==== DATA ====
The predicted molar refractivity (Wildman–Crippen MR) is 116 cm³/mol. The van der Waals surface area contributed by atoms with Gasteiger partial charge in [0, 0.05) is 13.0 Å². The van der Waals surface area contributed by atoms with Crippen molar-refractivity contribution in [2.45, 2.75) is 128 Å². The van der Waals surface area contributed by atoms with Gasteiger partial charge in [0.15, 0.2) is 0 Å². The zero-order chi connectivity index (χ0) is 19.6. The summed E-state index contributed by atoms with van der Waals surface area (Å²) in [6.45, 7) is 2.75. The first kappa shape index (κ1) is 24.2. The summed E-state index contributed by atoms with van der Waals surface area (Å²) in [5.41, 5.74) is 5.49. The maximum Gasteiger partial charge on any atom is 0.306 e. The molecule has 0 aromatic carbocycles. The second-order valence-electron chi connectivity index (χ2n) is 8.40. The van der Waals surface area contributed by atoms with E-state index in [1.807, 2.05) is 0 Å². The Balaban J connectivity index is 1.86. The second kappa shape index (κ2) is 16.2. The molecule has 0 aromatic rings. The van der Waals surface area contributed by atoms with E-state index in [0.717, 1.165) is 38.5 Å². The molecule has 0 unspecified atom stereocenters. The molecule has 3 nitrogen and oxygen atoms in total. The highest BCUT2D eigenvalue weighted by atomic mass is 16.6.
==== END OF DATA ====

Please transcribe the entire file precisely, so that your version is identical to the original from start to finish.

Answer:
The predicted molar refractivity (Wildman–Crippen MR) is 116 cm³/mol. The van der Waals surface area contributed by atoms with Gasteiger partial charge in [0, 0.05) is 13.0 Å². The van der Waals surface area contributed by atoms with Crippen molar-refractivity contribution in [2.45, 2.75) is 128 Å². The van der Waals surface area contributed by atoms with Gasteiger partial charge in [0.15, 0.2) is 0 Å². The zero-order chi connectivity index (χ0) is 19.6. The summed E-state index contributed by atoms with van der Waals surface area (Å²) in [6.45, 7) is 2.75. The first kappa shape index (κ1) is 24.2. The summed E-state index contributed by atoms with van der Waals surface area (Å²) in [5.41, 5.74) is 5.49. The maximum Gasteiger partial charge on any atom is 0.306 e. The molecule has 0 aromatic carbocycles. The second-order valence-electron chi connectivity index (χ2n) is 8.40. The van der Waals surface area contributed by atoms with E-state index in [1.807, 2.05) is 0 Å². The Balaban J connectivity index is 1.86. The second kappa shape index (κ2) is 16.2. The molecule has 0 aromatic rings. The van der Waals surface area contributed by atoms with E-state index in [0.717, 1.165) is 38.5 Å². The molecule has 0 unspecified atom stereocenters. The molecule has 3 nitrogen and oxygen atoms in total. The highest BCUT2D eigenvalue weighted by atomic mass is 16.6.